Calling all Bollywood script writers!

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We’ve all been there before – lured into the cinema by big stars, hit music and lavish advertising, only to walk away thinking: where an earth was the story? One of the key headliners from FICCI Frames this year was the dire situation of Hindi film scripts.

What’s FICCI Frames you ask? It’s a Mumbai based three-day international conference for the media & entertainment industry, attracting delegates from abroad, as well as the Indian film industry. This year saw Shah Rukh Khan and Hollywood star Hugh Jackman address delegates together.

With the Indian film industry reportedly losing around $66 million in 2010 to flop films, despite an actual real term growth in the entertainment market, this is definitely a cause for concern. Cast your mind back to some of the big budget, big star turkeys of last year: Tees Maar Khan, Action Replayy, Raavan, just to mention a few. And it’s not hard to see that the main culprit was indeed the poor scripts!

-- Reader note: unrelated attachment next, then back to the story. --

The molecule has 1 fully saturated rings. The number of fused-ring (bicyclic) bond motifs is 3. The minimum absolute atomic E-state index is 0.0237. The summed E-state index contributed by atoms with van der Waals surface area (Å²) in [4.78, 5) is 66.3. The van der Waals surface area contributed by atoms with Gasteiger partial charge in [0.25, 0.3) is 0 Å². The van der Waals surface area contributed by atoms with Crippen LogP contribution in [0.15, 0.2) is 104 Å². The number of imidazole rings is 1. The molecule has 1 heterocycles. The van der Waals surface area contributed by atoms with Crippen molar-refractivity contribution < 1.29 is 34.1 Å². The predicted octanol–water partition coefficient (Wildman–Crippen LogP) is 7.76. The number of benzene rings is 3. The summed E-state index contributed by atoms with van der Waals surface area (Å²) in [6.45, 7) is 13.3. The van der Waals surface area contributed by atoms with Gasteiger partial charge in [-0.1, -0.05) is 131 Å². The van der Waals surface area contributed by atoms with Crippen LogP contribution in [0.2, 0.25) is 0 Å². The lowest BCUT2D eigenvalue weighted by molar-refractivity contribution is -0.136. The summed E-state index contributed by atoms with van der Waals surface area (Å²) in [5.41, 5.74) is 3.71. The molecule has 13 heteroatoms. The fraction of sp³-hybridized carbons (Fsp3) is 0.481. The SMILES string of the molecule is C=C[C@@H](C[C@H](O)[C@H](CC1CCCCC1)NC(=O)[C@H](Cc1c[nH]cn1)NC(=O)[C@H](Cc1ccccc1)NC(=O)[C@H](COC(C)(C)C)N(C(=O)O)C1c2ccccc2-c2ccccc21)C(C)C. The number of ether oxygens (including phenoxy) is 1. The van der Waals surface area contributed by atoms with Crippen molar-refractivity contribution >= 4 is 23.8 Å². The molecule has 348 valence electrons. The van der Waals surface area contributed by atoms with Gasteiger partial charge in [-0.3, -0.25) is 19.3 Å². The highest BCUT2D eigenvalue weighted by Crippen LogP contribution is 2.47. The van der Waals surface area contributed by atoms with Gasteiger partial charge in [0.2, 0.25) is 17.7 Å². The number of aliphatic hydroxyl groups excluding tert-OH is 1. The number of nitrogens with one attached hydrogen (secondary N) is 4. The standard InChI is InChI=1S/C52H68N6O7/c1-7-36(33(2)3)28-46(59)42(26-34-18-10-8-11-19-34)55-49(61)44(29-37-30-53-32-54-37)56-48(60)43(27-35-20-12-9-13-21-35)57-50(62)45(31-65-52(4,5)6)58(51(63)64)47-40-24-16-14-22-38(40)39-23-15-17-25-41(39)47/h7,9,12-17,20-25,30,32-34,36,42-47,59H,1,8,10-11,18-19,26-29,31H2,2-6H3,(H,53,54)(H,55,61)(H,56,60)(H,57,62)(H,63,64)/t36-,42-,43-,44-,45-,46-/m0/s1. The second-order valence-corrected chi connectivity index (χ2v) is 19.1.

So what is everyone doing about it? According to Aseem Chhabra, a New Yorker in town attending the conference, the answer was: Not much! He reported that even Karan Johar’s panel on debutant filmmaking, although a worthwhile celebration of new indie directors, such as Kiran Rao, director of the recent Dhobi Ghaat, the panel still failed to produce any news worthy lessons. Chhabra’s conclusion: three days gone to waste!

Sholay director Ramesh Sippy, whose son Rohan Sippy is about to release his next directorial venture Dum Maro Dum next month, was quoted in the Times of India having said: “Stars have always been important. But they became stars because of good films. Sometimes because of their charisma and star power, they get in the crowds and make an average film a hit, but if a film is bad, then no star can save it”.

Raj Kumar Gupta, who scripted and directed the recently successful No One Killed Jessica, was quoted by IANS proclaiming: “The demand for a well-written, extensively explained, good script is the need of the hour”. However, he says “The biggest hindrance for any scriptwriter is to convince a director and an actor”.

So, all you budding writers out there this may just be your calling: grab your pens, your laptops, your iPads and get busy writing – Bollywood needs you!

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